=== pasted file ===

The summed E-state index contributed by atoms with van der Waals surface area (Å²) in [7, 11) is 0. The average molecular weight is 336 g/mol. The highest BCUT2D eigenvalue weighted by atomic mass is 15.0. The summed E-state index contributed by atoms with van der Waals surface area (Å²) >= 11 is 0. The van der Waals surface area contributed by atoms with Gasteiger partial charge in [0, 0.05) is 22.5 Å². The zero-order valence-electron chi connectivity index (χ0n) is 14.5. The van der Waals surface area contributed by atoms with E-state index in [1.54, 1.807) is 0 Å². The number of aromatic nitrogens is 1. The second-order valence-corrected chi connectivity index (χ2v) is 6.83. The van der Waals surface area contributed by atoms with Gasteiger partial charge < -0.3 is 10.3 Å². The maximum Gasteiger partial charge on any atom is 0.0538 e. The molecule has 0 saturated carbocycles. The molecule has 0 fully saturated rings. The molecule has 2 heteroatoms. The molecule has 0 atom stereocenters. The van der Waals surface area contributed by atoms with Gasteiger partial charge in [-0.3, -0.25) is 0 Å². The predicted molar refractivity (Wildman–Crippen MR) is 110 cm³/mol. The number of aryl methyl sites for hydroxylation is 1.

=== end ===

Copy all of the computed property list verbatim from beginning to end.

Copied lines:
The summed E-state index contributed by atoms with van der Waals surface area (Å²) in [7, 11) is 0. The average molecular weight is 336 g/mol. The highest BCUT2D eigenvalue weighted by atomic mass is 15.0. The summed E-state index contributed by atoms with van der Waals surface area (Å²) >= 11 is 0. The van der Waals surface area contributed by atoms with Gasteiger partial charge in [0, 0.05) is 22.5 Å². The zero-order valence-electron chi connectivity index (χ0n) is 14.5. The van der Waals surface area contributed by atoms with E-state index in [1.54, 1.807) is 0 Å². The number of aromatic nitrogens is 1. The second-order valence-corrected chi connectivity index (χ2v) is 6.83. The van der Waals surface area contributed by atoms with Gasteiger partial charge < -0.3 is 10.3 Å². The maximum Gasteiger partial charge on any atom is 0.0538 e. The molecule has 0 saturated carbocycles. The molecule has 0 fully saturated rings. The molecule has 2 heteroatoms. The molecule has 0 atom stereocenters. The van der Waals surface area contributed by atoms with Gasteiger partial charge in [-0.3, -0.25) is 0 Å². The predicted molar refractivity (Wildman–Crippen MR) is 110 cm³/mol. The number of aryl methyl sites for hydroxylation is 1.